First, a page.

2017/07/10   |   Germany

Maximum transparency throughout the edge system

Battistella Company: New edge system with innovative woodFlex cell control.

"At the moment, we are still learning. We are exploring how we can best use certain functions and how evaluating information from the cell can help us increase productivity further. In any event, it is very positive that woodFlex takes a significant load off the machine operator, as the probability of errors is noticeably less."

Demis Marsura, manager of Baco.

Published in „möbelfertigung 3/2017“. Editor: Doris Bauer

Controlling a complete production line and visualizing production with one terminal is no problem for the new woodFlex cell control system from HOMAG Group. Baco, Battistella Company's own supplier company, is one of the first users to install the control system, on a cell for four-sided edge processing for small series and batch size 1. This was delivered last year and can handle 6,000 parts per shift.

HOMAG Group has reached a milestone in the control of intelligent, networked machines with the new production system at Baco, a production company within the Battistella Company. The system was finally accepted in March. The edge cell, delivered and commissioned last year, not only has mechanical engineering highlights but also uses woodFlex, a new and impressive cell control system. Choosing to make this advance in technology hasn't just come out of nowhere for the Battistella Company. Since it was founded in 1953 by Alfredo Battistella in Pieve di Soligo, Italy, the company has consistently implemented state-of-the-art technology – often pioneering it in Italy. The creation of Baco alone was bold and visionary; a company-owned manufacturer which was formed in 1996 to promote quality and ensure highly-efficient manufacturing within the Battistella and Novamobili brands.

This future-oriented thinking is ultimately the Battistella recipe for success. This still applies today, as grandson Alberto – the third generation to follow in the footsteps of Mario Battistella – is at the helm of the lifestyle, children's, teenage, office and storage furniture producer. And it isn't just about modern production, but also excellent furniture design–such as in the "Nidi" or "Cinquanta3" projects – alongside first-class marketing in furniture retailers and the company's own Novamobili flagship store in Milan.

The Battistella Company recorded a turnover of around EUR 90 million in 2016 across the two brands. 80 percent of this was in the domestic market and 20 percent abroad, with an increasing trend towards exports. The business employs approximately 450 people and Battistella has operated a unique rotation principle since 2014, where staff move between the Baco, Battistella and Novamobili subsidiaries depending on demand, as long as this suits their individual requirements.

When it came to investing in a new, four-sided edge system at Baco, the producer’s requirements were clear: "We wanted to have more flexibility in production, to further increase quality, and primarily to increase capacity so that we are prepared for future requirements," explains Demis Marsura, Operations Manager for Baco, who is obviously proud of the new system. After discussions with various machine suppliers, the decision was ultimately in favor of the HOMAG Group. Among other reasons because Baco was to be the first Italian company to implement woodFlex.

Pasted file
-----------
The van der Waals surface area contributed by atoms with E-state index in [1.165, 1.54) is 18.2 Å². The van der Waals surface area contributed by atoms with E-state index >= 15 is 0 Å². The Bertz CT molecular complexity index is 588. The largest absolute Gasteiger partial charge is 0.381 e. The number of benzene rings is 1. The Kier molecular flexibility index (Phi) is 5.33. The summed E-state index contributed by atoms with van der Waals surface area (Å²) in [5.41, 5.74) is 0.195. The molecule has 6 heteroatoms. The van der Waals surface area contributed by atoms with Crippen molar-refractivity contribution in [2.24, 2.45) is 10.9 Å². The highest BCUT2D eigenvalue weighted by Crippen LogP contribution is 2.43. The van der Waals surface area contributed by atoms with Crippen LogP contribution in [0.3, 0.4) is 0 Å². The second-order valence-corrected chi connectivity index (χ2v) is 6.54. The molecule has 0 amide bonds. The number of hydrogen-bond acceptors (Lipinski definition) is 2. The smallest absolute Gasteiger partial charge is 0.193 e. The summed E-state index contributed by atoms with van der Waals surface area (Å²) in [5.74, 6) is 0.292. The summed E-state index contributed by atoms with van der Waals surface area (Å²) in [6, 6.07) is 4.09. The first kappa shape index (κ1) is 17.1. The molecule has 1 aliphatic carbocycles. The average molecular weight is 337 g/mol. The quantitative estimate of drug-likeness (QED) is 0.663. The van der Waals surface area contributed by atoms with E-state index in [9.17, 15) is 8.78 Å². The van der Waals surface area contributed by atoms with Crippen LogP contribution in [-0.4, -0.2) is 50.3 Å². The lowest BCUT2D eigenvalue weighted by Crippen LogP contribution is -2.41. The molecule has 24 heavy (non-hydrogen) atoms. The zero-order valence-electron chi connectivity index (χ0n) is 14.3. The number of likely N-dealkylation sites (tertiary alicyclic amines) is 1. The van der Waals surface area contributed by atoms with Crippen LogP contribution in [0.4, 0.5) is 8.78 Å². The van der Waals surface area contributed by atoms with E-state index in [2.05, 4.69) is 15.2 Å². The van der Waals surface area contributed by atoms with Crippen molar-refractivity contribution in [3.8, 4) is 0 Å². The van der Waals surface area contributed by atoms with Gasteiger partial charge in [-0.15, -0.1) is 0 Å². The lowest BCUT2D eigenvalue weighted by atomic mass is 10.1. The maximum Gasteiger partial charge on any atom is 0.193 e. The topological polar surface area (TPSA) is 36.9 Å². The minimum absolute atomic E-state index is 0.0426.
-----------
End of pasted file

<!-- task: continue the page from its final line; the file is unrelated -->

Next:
"We primarily produce custom parts in batch size 1, but are very flexible in terms of small volumes of semi-finished parts for storage. This means that we generally produce weekly batches based on orders, cut these in an optimized way and then process them further in stacks."

So far, the decision on which system to use for edging has been made per commission or even per stack. The new system, which comprises three K600 series format and edge banding machines together with state-of-the-art technology, should resolve this, as it can handle any variant that might be produced. In Baco’s case this is some 9,000 variants, resulting from around 75 designs, 9 thicknesses between 8 and 50 millimeters, and various component dimensions. They mainly process melamine-coated timber material and a small proportion of the components are lacquered by Novamobili themselves at their special parts production center in Pieve di Soligo, northern Italy.

The workpieces are fed in small series stacks or batch size 1 to the HOMAG Group edge cell using a Power TBH 510 feed system. This is followed by edge gluing with EVA. Two glue tanks are currently installed on each of the KF 610 series machines, which allows color changes to be made quickly. If Baco decides to implement laserTec in the future, the machines are equipped for this as well. After longitudinal processing, the components are transferred to cross processing via a curve belt and a workpiece turner. This KF 624 series edge banding machine also has two glue tanks and all the machines have a 24x edge magazine.